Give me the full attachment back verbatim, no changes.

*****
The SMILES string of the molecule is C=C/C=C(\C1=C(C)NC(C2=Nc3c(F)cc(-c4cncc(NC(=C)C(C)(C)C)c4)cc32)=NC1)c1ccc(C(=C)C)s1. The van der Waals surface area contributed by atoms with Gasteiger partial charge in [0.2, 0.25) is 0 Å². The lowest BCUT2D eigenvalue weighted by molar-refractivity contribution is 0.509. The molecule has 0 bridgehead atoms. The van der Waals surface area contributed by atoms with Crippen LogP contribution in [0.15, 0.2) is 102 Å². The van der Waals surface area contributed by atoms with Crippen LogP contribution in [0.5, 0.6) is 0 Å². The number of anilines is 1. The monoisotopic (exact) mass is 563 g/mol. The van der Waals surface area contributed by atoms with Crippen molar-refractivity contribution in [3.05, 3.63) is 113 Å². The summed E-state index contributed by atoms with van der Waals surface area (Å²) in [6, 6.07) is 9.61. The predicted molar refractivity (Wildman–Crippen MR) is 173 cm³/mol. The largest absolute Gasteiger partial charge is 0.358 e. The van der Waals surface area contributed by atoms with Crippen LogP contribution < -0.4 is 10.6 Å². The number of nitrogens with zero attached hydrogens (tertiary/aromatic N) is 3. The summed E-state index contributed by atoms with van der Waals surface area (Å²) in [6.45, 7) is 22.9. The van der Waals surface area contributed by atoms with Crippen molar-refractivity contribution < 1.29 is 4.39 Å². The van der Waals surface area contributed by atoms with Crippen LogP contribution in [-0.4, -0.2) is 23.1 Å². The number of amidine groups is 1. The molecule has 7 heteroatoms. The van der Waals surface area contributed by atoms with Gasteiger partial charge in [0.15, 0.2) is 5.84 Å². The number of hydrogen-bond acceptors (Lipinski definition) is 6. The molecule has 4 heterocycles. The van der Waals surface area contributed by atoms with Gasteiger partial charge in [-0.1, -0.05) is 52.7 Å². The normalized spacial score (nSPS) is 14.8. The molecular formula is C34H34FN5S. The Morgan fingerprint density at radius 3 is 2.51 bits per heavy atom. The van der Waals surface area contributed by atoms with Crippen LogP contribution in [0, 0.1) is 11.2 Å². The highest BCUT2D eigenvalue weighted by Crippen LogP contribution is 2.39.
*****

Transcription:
The SMILES string of the molecule is C=C/C=C(\C1=C(C)NC(C2=Nc3c(F)cc(-c4cncc(NC(=C)C(C)(C)C)c4)cc32)=NC1)c1ccc(C(=C)C)s1. The van der Waals surface area contributed by atoms with Gasteiger partial charge in [0.2, 0.25) is 0 Å². The lowest BCUT2D eigenvalue weighted by molar-refractivity contribution is 0.509. The molecule has 0 bridgehead atoms. The van der Waals surface area contributed by atoms with Crippen LogP contribution in [0.15, 0.2) is 102 Å². The van der Waals surface area contributed by atoms with Crippen LogP contribution in [0.5, 0.6) is 0 Å². The number of anilines is 1. The monoisotopic (exact) mass is 563 g/mol. The van der Waals surface area contributed by atoms with Crippen molar-refractivity contribution in [3.05, 3.63) is 113 Å². The summed E-state index contributed by atoms with van der Waals surface area (Å²) in [6, 6.07) is 9.61. The predicted molar refractivity (Wildman–Crippen MR) is 173 cm³/mol. The largest absolute Gasteiger partial charge is 0.358 e. The van der Waals surface area contributed by atoms with Crippen LogP contribution < -0.4 is 10.6 Å². The number of nitrogens with zero attached hydrogens (tertiary/aromatic N) is 3. The summed E-state index contributed by atoms with van der Waals surface area (Å²) in [6.45, 7) is 22.9. The van der Waals surface area contributed by atoms with Crippen molar-refractivity contribution < 1.29 is 4.39 Å². The van der Waals surface area contributed by atoms with Crippen LogP contribution in [-0.4, -0.2) is 23.1 Å². The number of amidine groups is 1. The molecule has 7 heteroatoms. The van der Waals surface area contributed by atoms with Gasteiger partial charge in [0.15, 0.2) is 5.84 Å². The number of hydrogen-bond acceptors (Lipinski definition) is 6. The molecule has 4 heterocycles. The van der Waals surface area contributed by atoms with Gasteiger partial charge in [-0.1, -0.05) is 52.7 Å². The normalized spacial score (nSPS) is 14.8. The molecular formula is C34H34FN5S. The Morgan fingerprint density at radius 3 is 2.51 bits per heavy atom. The van der Waals surface area contributed by atoms with Crippen LogP contribution in [0, 0.1) is 11.2 Å². The highest BCUT2D eigenvalue weighted by Crippen LogP contribution is 2.39.